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10 Reasons You Shouldn’t Hand A Smartphone to Your Children

10 Reasons You Shouldn’t Hand A Smartphone to Your Children

Technology has done a lot to make our lives easier and more efficient. Yet as a parent, you ought to be concerned about the impact that devices such as smartphones can have on your child. At a time when it is becoming commonplace for kids to have their own mobile device, shouldn’t you be worried about what negative impact a smartphone could have on your child’s growth?

1.They alter the parent-child relationship

Even while smartphones can be convenient, they alter the bonding that is supposed to exist between a parent and child. The connectivity attached with smartphone use cannot be the same as the genuine connection which the parent and child are meant to have. Children are still passing through a period of growth, and you need to establish your relationship with them. With smartphones, you have speed and instant answers available; yet this could lead to your kids making bad choices in the long run.

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2. It limits their creative minds

With easy access through a smartphone to a majority of their play, kids now have a platform to be bombarded with various exciting games. These games limit their creativity and imaginations and slow their motor and optical sensory development.

3. It causes them to get less sleep

According to this study, a smartphone in the bedroom can bring about significantly less sleep, later bedtimes, and more fatigue. Your child needs to be getting plenty of sleep and have his brain rested for the next day’s activities. A smartphone certainly wouldn’t help him attain that.

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4. It doesn’t give kids the time to reflect or learn about the consequences of their actions

Imagine a kid having a conversation on a chat site and things go wrong. “I wish you lose your life” is uttered at him. Even perfectly nice kids would spontaneously react by saying, “I wish you lose your life too.’” This happens because the child is not offered the opportunity to reflect on the impact and the negativity of their actions or what they say. With a smartphone, things happen fast.

5. It impedes their ability to learn

According to researchers, a smartphone is detrimental to a child’s social-economic development as it diverts a child’s attention. According to the findings, the use of interactive screen time on such devices could also impair a child’s development of the skills needed for math and science.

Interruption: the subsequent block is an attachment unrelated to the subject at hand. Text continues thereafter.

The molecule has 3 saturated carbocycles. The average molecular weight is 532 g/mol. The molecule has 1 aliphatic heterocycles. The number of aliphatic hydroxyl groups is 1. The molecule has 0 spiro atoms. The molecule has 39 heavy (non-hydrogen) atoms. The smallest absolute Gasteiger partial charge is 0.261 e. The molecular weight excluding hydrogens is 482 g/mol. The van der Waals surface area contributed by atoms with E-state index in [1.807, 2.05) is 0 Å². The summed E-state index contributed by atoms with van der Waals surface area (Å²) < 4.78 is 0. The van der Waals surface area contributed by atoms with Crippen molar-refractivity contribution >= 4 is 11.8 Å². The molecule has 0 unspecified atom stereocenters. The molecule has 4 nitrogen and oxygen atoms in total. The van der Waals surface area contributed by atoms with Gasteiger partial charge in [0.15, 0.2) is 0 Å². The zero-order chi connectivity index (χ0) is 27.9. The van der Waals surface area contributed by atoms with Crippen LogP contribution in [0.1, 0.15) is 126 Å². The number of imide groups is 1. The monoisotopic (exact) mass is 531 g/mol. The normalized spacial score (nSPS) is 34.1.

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6. It causes an addiction

It jeopardizes the child’s overall development. By engaging them in so many activities, a smartphone could become a source for an addiction. This kind of addiction engages their minds and captivates them for a long time, even to adulthood.

7. It has a negative impact on your child’s mental health

According to experts, amongst the causes of depression and anorexia in kids is the use of the smartphone and connection to the internet. Since through it kids are bullied and often unsupervised, there is a negative impact on their mental health.

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8. It indirectly causes obesity

Too much time spent on smartphones also affects the physical health of your kids. With a smartphone, your child is subjected to remaining at a particular spot for hours. Such technology overuse is now a factor causing obesity.

9. It causes behavioral problems

Spending more than two hours per day on a smartphone is enough to cause emotional and social problems. Accordingly, exposure to the games available on smartphone apps links children to an increased risk of attention problems.

10. It desensitizes children to violence

Through the smartphone, kids are exposed to violence in games and through cyberbullying on chat sites. This desensitizes children and prompts them to accept that violent behavior is simply a normal way to solve problems.

Featured photo credit: http://www.pixabay.com via pixabay.com

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Casey Imafidon